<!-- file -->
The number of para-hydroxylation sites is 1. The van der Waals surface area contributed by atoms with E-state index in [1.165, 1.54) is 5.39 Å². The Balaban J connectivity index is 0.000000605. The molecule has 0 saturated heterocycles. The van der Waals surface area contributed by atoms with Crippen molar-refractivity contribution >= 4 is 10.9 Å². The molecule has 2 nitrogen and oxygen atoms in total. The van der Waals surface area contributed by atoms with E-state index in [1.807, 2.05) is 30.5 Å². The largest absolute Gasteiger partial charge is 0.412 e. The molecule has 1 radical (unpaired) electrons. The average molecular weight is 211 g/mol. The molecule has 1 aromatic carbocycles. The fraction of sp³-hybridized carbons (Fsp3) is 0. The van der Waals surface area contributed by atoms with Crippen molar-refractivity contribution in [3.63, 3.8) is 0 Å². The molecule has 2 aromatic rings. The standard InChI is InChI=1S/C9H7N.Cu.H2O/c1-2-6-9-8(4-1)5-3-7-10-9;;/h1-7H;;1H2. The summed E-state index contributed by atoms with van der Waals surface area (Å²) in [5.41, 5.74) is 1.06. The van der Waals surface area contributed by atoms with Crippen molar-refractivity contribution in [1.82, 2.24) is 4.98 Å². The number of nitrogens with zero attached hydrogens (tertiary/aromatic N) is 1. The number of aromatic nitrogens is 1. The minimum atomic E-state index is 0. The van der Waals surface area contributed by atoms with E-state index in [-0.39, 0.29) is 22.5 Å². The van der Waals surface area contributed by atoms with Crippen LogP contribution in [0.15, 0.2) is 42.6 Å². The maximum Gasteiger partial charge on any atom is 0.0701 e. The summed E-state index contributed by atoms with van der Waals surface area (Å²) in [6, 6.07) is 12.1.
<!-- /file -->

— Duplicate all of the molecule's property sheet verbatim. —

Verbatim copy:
The number of para-hydroxylation sites is 1. The van der Waals surface area contributed by atoms with E-state index in [1.165, 1.54) is 5.39 Å². The Balaban J connectivity index is 0.000000605. The molecule has 0 saturated heterocycles. The van der Waals surface area contributed by atoms with Crippen molar-refractivity contribution >= 4 is 10.9 Å². The molecule has 2 nitrogen and oxygen atoms in total. The van der Waals surface area contributed by atoms with E-state index in [1.807, 2.05) is 30.5 Å². The largest absolute Gasteiger partial charge is 0.412 e. The molecule has 1 radical (unpaired) electrons. The average molecular weight is 211 g/mol. The molecule has 1 aromatic carbocycles. The fraction of sp³-hybridized carbons (Fsp3) is 0. The van der Waals surface area contributed by atoms with Crippen molar-refractivity contribution in [3.63, 3.8) is 0 Å². The molecule has 2 aromatic rings. The standard InChI is InChI=1S/C9H7N.Cu.H2O/c1-2-6-9-8(4-1)5-3-7-10-9;;/h1-7H;;1H2. The summed E-state index contributed by atoms with van der Waals surface area (Å²) in [5.41, 5.74) is 1.06. The van der Waals surface area contributed by atoms with Crippen molar-refractivity contribution in [1.82, 2.24) is 4.98 Å². The number of nitrogens with zero attached hydrogens (tertiary/aromatic N) is 1. The number of aromatic nitrogens is 1. The minimum atomic E-state index is 0. The van der Waals surface area contributed by atoms with E-state index in [-0.39, 0.29) is 22.5 Å². The van der Waals surface area contributed by atoms with Crippen LogP contribution in [0.15, 0.2) is 42.6 Å². The maximum Gasteiger partial charge on any atom is 0.0701 e. The summed E-state index contributed by atoms with van der Waals surface area (Å²) in [6, 6.07) is 12.1.